Perhaps anticipating this type of reaction, the president “gathered eight or so African-American ministers on a conference call to explain himself” about two hours after making his May 9 announcement, The New York Times reported.

Fighting Amongst Ourselves

Stating the obvious, The Times also reported that the fight over same-sex marriage is not simply sacred vs. secular. “Religion is on both sides in this conflict. The battle is actually church versus church, minister versus minister, and Scripture versus Scripture.”

Michael Coogan, a lecturer in Old Testament and Hebrew Bible at Harvard Divinity School compared the conflict to that which existed when slavery was debated. “The proslavery contingent quoted the Bible repeatedly, saying that God has all these commandments about slavery and nowhere in the Bible, including the New Testament, is it stated that there’s anything wrong with slavery,” Coogan said. “The abolitionists also quoted the Bible, but used the same sort of more general texts that supporters of same-sex relationships are using: love your neighbor, treat others as you would have them treat you, the golden rule.”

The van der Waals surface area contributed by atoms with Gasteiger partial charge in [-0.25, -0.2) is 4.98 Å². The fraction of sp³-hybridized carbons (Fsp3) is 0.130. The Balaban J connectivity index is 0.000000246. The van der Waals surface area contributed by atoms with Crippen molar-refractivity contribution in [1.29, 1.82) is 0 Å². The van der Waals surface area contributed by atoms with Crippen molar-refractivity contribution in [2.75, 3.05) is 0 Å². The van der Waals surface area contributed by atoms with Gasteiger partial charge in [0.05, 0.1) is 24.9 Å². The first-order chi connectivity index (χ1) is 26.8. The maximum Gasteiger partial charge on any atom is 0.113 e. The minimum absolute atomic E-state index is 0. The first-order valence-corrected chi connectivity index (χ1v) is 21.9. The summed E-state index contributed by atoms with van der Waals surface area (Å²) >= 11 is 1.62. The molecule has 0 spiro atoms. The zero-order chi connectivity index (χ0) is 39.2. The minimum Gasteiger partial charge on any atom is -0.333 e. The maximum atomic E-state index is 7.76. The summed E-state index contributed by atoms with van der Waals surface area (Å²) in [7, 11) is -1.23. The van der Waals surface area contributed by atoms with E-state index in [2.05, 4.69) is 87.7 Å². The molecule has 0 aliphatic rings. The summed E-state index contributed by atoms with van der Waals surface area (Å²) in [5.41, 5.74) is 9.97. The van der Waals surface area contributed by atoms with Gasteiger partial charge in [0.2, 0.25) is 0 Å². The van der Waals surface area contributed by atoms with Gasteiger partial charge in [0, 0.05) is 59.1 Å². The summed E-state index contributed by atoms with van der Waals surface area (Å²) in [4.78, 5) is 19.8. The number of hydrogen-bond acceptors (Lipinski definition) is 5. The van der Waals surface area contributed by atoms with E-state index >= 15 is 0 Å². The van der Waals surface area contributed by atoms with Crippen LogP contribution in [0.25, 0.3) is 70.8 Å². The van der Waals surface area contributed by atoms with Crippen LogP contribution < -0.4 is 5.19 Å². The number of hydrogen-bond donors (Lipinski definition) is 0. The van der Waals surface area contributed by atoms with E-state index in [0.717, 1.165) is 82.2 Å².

Homosexuality Historical ‘Non-Issue’ for Black Christians

Some might be surprised to read that homosexuality was a “non-issue” in Black churches until the 2004 presidential election, according to the Rev. Madison T. Shockley II. Writing in The Los Angeles Times, Shockley said that’s when “anti-civil union and marriage equality laws were put on ballots in key states to draw ‘values voters’ to the polls” and “part of the Republican strategy was to have white evangelical leaders actively recruit black clergy to the anti-gay movement.”

Playing Politics With the ‘First Gay President’

Speaking of political maneuvering, with a provocative cover photo of the president sporting a rainbow halo, Newsweek dubbed him the “first gay president” and said, “For once Democrats aren’t worried about the image that projects” because “demographics are on his side” and “the campaign has seen another week elapse where the Obama economy was not front and center.” That, New York Times columnist Ross Douthat asserts, is the whole point of Obama’s “historic” announcement.

What do you think?

Are clergy and journalists playing the politicians’ game?

About the author, Christine A. Scheller

Christine A. Scheller is a widely published journalist and essayist, and an editor-at-large at UrbanFaith. She lives with her husband at the Jersey Shore and in Washington, DC, where she helps facilitate dialogue between scientific and religious communities.
  1. hello